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Technology Healthcare

Top 4 Reasons You Need A Personal Health Record

By Jim Rowland
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A personal health record puts you in the driver's seat of coordinating your care.

Doctor's appointments. Specialist visits. Prescriptions. Hospital procedures. Vaccination records. Urgent care trips. If you're like most people, you juggle multiple healthcare providers and health concerns simultaneously. Keeping all of that information organized and secure isn't only challenging, it can also be the difference between top notch and only so-so care. To help streamline  information and keep it all in one secure, accessible location, many Americans are turning to personal health records.

Your doctor or hospital may already be using electronic health records, but personal health records are slightly different. Electronic health records are owned and operated by healthcare providers, typically the doctor's office or hospital that inputs your data into the records. You might be able to access and view your information, but you'll typically have to coordinate that access with the healthcare provider.

With a personal health record, the key word is personal. As the patient, you're in charge of managing these digital health records. You can include information from all sorts of healthcare providers and pharmacies, and you can even make notes directly into the personal health record yourself. That makes it easy to track things like dietary changes or at-home care protocols. For instance: When did you start cutting dairy out of your diet? And how many days a week are you managing to get to the gym?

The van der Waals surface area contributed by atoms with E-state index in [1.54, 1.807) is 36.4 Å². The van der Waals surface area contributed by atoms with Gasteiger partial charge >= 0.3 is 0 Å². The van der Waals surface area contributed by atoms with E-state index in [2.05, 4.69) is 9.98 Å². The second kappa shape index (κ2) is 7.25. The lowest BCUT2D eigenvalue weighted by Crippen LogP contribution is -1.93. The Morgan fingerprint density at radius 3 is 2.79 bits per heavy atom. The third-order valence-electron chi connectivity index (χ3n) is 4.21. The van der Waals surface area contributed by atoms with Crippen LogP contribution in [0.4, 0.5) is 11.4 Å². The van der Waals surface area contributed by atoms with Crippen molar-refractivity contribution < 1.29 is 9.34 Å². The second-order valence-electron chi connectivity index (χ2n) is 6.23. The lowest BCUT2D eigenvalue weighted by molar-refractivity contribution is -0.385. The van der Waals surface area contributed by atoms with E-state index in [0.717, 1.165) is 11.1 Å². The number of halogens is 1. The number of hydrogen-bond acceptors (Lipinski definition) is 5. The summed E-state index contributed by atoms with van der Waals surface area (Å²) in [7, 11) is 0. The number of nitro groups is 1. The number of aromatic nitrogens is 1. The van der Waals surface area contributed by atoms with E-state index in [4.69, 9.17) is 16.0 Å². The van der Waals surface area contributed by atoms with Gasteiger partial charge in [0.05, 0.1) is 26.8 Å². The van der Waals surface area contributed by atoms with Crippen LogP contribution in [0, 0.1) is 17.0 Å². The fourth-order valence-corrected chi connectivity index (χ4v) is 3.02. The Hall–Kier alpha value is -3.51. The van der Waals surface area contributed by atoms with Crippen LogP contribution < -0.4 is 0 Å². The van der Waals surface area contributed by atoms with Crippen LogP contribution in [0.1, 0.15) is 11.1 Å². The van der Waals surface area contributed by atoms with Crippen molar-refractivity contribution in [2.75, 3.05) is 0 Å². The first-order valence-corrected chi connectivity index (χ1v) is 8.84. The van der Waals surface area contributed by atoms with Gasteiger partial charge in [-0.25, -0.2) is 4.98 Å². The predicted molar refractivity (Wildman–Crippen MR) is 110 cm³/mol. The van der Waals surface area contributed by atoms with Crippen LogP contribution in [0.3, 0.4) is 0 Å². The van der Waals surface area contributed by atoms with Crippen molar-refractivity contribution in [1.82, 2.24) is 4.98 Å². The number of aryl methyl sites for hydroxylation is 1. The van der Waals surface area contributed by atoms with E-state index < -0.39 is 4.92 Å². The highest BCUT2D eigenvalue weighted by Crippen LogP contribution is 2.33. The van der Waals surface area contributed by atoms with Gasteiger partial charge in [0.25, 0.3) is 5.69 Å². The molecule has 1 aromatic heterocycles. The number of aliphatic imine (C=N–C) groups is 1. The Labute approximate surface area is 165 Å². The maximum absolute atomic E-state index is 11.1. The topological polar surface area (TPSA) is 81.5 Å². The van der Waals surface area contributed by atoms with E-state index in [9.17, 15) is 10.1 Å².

Yet the benefits of a personal health record extend far beyond the control you'll have in updating and managing a profile. Consider these top reasons  patients are climbing into the driver's seat and starting a personal health record today:

"With a personal health record, you can present a complete picture of your health with minimal effort."

1. Helps you coordinate your care
You might not remember the last time you visited a doctor that wasn't your primary care physician, but think about this: As Americans become more mobile and moves become more commonplace, it's increasingly likely that you'll switch doctors at some point in the future. When you factor in major life events, like visiting an obstetrician for a pregnancy or a specialist for a health condition, the odds are even greater that you'll be managing multiple doctors. The average patient will see more than 18 doctors over the course of a lifetime, according to a survey by GfK Roper.

There's a reason almost every new doctor requires you to fill out an extensive medical history: Coordinating access to your health information between doctors offices can be tricky. Historically, that meant seeing a new doctor required requesting a copy of your records or trying to remember the ins and outs of your care by memory. With a personal health record, that process is infinitely simpler. You have access to all of that health information at your fingertips, so you can present a full and complete picture of your health with minimal effort.

2. Decreases medical errors
Managing information from various doctors and healthcare providers isn't just easier; it can also mean the quality of your care improves. Studies show that 400,000 Americans die every year because of medical errors, including 80,000 because doctors don't have in hand the information they need, according to an analysis by the Wall Street Journal.